After you have suffered a personal injury because of the carelessness or negligence of a third party, you may be focused solely on getting better. But finding the time to contact a law firm is equally important. If you are currently preparing to speak with a personal injury attorney, you should arrive at your first consultation with a number of questions so that you can better understand your case going forward. Below are three of the most important questions to start with.
What is a realistic settlement?
Unless you have an extensive legal background and familiarity with recent personal injury cases, there's simply no way of accurately predicting your settlement with any degree of certainty. A personal injury attorney and their legal team, however, have the context necessary to do so. You may learn that your estimate for a settlement is far lower than it should be, or that you need to adjust them to be more realistic. Either way, an attorney can help set those expectations from the beginning so that there are no sudden surprises.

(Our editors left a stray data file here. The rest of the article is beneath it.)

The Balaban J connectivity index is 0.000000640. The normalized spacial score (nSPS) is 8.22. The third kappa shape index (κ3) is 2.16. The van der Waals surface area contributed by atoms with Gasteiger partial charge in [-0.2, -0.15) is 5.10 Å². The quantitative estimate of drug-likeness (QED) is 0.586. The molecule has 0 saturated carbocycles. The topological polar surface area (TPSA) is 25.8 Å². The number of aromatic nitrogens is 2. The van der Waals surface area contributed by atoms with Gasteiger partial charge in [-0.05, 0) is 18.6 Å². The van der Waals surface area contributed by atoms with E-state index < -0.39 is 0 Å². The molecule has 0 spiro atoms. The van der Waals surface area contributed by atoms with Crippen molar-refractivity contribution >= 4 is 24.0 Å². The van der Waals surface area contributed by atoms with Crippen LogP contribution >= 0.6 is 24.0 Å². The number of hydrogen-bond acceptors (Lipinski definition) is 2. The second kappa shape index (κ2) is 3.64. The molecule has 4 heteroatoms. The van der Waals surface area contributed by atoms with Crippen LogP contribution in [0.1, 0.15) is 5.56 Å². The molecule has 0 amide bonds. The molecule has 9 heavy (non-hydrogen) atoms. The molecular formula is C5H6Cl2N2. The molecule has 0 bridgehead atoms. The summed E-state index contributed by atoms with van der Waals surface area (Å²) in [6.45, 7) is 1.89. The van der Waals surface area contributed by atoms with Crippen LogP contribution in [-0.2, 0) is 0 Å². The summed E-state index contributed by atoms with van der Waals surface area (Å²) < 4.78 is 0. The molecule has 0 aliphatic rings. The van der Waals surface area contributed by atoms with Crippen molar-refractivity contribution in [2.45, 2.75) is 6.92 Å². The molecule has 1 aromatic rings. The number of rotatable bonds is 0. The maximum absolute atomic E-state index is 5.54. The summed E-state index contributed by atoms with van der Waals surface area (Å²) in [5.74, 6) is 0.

What documents are needed?
Paperwork is crucial to proving that the injuries you sustained were a direct result of a third party's negligence. As such, you should be sure to ask an attorney what paperwork is most important to proving your case, and when copies need to be filed. Depending on the extent of your injury, a lawyer may have their team go about collecting all the required documents—such as eyewitness statements and medical records—on your behalf, asking you for signatures and approval when necessary.
What if a settlement isn't reached?
Not all personal injury cases reach a settlement. An insurance company may refuse to pay the amount requested by the plaintiff at the outset, or the plaintiff themselves may reject repeated lowball offers from insurance representatives. In either instance, it can be unclear what happens next. Thankfully, a personal injury attorney can guide you through the steps that will be taken if a settlement simply can't be agreed upon. These include taking the case to trial, bringing relevant witnesses to testify on your behalf, and perhaps even testifying yourself.
Regardless of the specifics of the case, going to trial demands the expertise of a lawyer who can represent your best interests. Without one, you risk losing out on compensation for medical bills, lost wages, and more.
Contact a local law firm to learn more.